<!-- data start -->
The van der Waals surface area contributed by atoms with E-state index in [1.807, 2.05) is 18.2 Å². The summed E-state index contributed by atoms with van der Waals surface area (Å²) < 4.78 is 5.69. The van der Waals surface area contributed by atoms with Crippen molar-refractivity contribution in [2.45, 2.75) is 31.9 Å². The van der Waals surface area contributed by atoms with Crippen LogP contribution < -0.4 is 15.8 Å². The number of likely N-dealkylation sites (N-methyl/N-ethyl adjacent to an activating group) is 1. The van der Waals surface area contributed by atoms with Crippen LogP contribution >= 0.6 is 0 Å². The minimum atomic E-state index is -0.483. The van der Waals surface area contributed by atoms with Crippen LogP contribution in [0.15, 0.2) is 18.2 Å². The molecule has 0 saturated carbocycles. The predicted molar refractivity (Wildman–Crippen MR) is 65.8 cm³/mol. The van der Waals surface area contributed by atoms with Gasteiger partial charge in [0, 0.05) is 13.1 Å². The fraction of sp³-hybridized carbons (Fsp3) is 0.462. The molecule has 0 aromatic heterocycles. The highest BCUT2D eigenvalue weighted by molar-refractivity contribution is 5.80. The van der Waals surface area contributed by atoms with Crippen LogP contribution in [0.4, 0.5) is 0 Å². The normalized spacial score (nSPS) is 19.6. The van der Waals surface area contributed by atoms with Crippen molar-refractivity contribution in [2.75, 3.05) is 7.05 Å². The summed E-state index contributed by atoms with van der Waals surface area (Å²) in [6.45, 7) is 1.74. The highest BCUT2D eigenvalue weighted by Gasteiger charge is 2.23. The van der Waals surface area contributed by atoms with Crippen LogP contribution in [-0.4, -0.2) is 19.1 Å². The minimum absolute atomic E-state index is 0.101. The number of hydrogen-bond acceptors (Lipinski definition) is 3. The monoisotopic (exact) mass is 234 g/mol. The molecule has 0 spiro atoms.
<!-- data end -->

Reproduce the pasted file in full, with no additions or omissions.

The van der Waals surface area contributed by atoms with E-state index in [1.807, 2.05) is 18.2 Å². The summed E-state index contributed by atoms with van der Waals surface area (Å²) < 4.78 is 5.69. The van der Waals surface area contributed by atoms with Crippen molar-refractivity contribution in [2.45, 2.75) is 31.9 Å². The van der Waals surface area contributed by atoms with Crippen LogP contribution < -0.4 is 15.8 Å². The number of likely N-dealkylation sites (N-methyl/N-ethyl adjacent to an activating group) is 1. The van der Waals surface area contributed by atoms with Crippen LogP contribution >= 0.6 is 0 Å². The minimum atomic E-state index is -0.483. The van der Waals surface area contributed by atoms with Crippen LogP contribution in [0.15, 0.2) is 18.2 Å². The molecule has 0 saturated carbocycles. The predicted molar refractivity (Wildman–Crippen MR) is 65.8 cm³/mol. The van der Waals surface area contributed by atoms with Gasteiger partial charge in [0, 0.05) is 13.1 Å². The fraction of sp³-hybridized carbons (Fsp3) is 0.462. The molecule has 0 aromatic heterocycles. The highest BCUT2D eigenvalue weighted by molar-refractivity contribution is 5.80. The van der Waals surface area contributed by atoms with Crippen LogP contribution in [0.4, 0.5) is 0 Å². The normalized spacial score (nSPS) is 19.6. The van der Waals surface area contributed by atoms with Crippen molar-refractivity contribution in [2.75, 3.05) is 7.05 Å². The summed E-state index contributed by atoms with van der Waals surface area (Å²) in [6.45, 7) is 1.74. The highest BCUT2D eigenvalue weighted by Gasteiger charge is 2.23. The van der Waals surface area contributed by atoms with Crippen LogP contribution in [-0.4, -0.2) is 19.1 Å². The minimum absolute atomic E-state index is 0.101. The number of hydrogen-bond acceptors (Lipinski definition) is 3. The monoisotopic (exact) mass is 234 g/mol. The molecule has 0 spiro atoms.